In doing so, they provide several guidelines, including the expectation that candidates will not campaign in trustee elections. This guideline arises out of two principal concerns: one for the effective workings of the board and one for the effectiveness of individual trustees.

The board works best if every trustee comes to each issue with an open mind, the ability to consider all evidence and an overarching commitment to arrive at the best decision for the University as a whole, not as an advocate for a particular constituency or point of view. Obviously, each trustee is shaped by his or her own experiences, both at and outside Princeton, which is why the election ballots provide biographies of the candidates. But trustees who arrive on the board having already staked out positions on issues without access to full information can undermine both the workings of the board and their own effectiveness if they are perceived as beholden to a position they took while campaigning or to a particular constituency that is expecting them to hold to that position.
In other words, if you campaign, you might try to live up to your promises to the people who voted for you. And even though we allow people to vote, we don't want the people they vote for to be "beholden" to those people.
7.28.2006 6:44pm
Recent Dartmouth Alum:
Go get 'em Todd. This is precisely why we elected you, T.J. and Pete.
7.28.2006 7:37pm
Steven Jens (mail) (www):
FYI, MIT has alumni slots on its board with campaign restrictions similar to Princeton's. But I think alumni board members only make up about five out of 75 seats, so it's academic anyway.
8.1.2006 12:18am
Tim Dreisbach Dartmouth '71 (mail):
Members of the Dartmouth alumni Nominating Commitee have expressed the same sentiments as those given above at Princeton. They seem to confuse the need for individuals to have some principled vision for their Alma Mater, for other alumni to consider in their election, with making tactical decisions, which can come after being elected based upon new knowledge of details. That is why candidates from internal nominating committees invariably are intelligent and career-accomplished, but impossible to distinguish from one another when it comes to pablum visions for their school.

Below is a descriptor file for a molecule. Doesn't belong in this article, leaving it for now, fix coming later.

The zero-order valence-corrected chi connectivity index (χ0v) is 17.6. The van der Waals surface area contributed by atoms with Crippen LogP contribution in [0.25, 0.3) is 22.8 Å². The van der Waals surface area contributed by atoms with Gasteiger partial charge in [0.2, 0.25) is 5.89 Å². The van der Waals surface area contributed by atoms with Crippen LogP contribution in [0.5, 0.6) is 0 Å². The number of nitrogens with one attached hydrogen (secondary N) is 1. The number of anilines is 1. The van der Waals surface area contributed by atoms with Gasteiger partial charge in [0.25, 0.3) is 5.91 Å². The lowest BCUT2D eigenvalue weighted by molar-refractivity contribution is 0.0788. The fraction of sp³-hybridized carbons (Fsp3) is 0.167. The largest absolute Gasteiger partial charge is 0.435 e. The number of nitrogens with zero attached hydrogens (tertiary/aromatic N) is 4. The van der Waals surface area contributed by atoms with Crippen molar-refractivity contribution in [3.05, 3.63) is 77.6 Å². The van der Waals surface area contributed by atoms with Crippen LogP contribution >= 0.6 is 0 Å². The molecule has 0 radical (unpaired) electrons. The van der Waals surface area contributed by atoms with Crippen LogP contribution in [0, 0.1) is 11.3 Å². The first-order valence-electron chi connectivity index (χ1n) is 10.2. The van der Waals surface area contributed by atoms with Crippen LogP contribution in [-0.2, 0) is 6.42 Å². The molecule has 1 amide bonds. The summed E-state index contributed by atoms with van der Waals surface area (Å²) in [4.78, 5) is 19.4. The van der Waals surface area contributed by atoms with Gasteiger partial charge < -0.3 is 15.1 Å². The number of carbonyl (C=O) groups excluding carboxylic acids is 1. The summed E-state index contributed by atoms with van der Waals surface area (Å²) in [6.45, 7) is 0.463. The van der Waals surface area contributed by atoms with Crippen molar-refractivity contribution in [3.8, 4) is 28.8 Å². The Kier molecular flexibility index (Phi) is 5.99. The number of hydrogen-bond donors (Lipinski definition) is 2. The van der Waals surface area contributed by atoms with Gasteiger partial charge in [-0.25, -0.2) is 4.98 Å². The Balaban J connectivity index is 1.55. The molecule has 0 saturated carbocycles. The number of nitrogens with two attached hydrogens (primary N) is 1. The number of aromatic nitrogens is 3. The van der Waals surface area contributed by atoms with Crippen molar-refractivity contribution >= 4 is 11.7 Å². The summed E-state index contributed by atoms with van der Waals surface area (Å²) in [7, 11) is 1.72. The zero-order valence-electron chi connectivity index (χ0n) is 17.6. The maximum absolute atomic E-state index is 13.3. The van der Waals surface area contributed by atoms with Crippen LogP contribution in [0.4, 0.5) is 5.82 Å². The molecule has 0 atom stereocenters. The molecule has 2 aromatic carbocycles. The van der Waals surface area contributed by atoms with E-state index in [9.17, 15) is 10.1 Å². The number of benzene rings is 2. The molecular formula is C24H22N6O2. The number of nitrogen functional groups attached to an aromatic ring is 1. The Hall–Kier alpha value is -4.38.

Joe's Dartblog noted above has excellent links to constitutional events over the past year on the Hanover plain.

If Volokh readers wish to engage directly in the discussion, they should check out

If they want some insight into the incredibly egregious behavior of some working to railroad passage, they can go to the Alumni Association blog site, but be forewarned that one must read past misleading titles on the intial postings to get to the meat in underlying comments.

If any few (very very few) readers want to delve into the detailed nuances of the constitution, beyond the campaign rhetoric of its proponents, they can peruse the details on the site of the committee that drafted the proposal. Be cautioned one must search thru archive links and then some "spun" topical headings to find the mostly-unanswered concerns of the opponents.

Tim Dreisbach Dartmouth '71
8.3.2006 9:45pm